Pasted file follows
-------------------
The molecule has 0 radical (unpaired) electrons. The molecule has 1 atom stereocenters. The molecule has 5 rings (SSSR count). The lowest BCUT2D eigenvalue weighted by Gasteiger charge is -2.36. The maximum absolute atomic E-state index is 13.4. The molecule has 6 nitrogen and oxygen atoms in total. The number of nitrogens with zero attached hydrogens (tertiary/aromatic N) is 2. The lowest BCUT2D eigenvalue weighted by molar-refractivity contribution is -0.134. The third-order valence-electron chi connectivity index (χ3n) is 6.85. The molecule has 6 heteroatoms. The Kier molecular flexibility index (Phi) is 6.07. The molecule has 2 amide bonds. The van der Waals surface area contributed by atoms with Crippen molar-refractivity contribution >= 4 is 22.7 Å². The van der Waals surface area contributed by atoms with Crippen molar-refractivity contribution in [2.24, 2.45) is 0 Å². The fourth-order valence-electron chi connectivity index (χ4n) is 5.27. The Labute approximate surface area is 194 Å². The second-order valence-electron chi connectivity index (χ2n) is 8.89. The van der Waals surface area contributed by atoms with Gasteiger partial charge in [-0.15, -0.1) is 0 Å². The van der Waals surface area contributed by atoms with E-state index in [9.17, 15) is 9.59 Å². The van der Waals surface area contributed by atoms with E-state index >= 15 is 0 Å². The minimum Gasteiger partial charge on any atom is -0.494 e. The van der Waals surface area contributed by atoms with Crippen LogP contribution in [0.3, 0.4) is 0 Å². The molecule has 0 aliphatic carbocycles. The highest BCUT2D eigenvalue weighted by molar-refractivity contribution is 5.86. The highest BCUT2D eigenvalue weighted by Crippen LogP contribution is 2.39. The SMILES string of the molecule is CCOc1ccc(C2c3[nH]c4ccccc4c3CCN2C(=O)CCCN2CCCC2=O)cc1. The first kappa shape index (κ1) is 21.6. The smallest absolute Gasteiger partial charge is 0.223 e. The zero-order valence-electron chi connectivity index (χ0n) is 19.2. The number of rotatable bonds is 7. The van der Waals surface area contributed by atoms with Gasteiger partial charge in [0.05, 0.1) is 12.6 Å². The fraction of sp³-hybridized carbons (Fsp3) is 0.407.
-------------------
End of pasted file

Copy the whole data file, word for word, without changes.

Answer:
The molecule has 0 radical (unpaired) electrons. The molecule has 1 atom stereocenters. The molecule has 5 rings (SSSR count). The lowest BCUT2D eigenvalue weighted by Gasteiger charge is -2.36. The maximum absolute atomic E-state index is 13.4. The molecule has 6 nitrogen and oxygen atoms in total. The number of nitrogens with zero attached hydrogens (tertiary/aromatic N) is 2. The lowest BCUT2D eigenvalue weighted by molar-refractivity contribution is -0.134. The third-order valence-electron chi connectivity index (χ3n) is 6.85. The molecule has 6 heteroatoms. The Kier molecular flexibility index (Phi) is 6.07. The molecule has 2 amide bonds. The van der Waals surface area contributed by atoms with Crippen molar-refractivity contribution >= 4 is 22.7 Å². The van der Waals surface area contributed by atoms with Crippen molar-refractivity contribution in [2.24, 2.45) is 0 Å². The fourth-order valence-electron chi connectivity index (χ4n) is 5.27. The Labute approximate surface area is 194 Å². The second-order valence-electron chi connectivity index (χ2n) is 8.89. The van der Waals surface area contributed by atoms with Gasteiger partial charge in [-0.15, -0.1) is 0 Å². The van der Waals surface area contributed by atoms with E-state index in [9.17, 15) is 9.59 Å². The van der Waals surface area contributed by atoms with E-state index >= 15 is 0 Å². The minimum Gasteiger partial charge on any atom is -0.494 e. The van der Waals surface area contributed by atoms with Crippen LogP contribution in [0.3, 0.4) is 0 Å². The molecule has 0 aliphatic carbocycles. The highest BCUT2D eigenvalue weighted by molar-refractivity contribution is 5.86. The highest BCUT2D eigenvalue weighted by Crippen LogP contribution is 2.39. The SMILES string of the molecule is CCOc1ccc(C2c3[nH]c4ccccc4c3CCN2C(=O)CCCN2CCCC2=O)cc1. The first kappa shape index (κ1) is 21.6. The smallest absolute Gasteiger partial charge is 0.223 e. The zero-order valence-electron chi connectivity index (χ0n) is 19.2. The number of rotatable bonds is 7. The van der Waals surface area contributed by atoms with Gasteiger partial charge in [0.05, 0.1) is 12.6 Å². The fraction of sp³-hybridized carbons (Fsp3) is 0.407.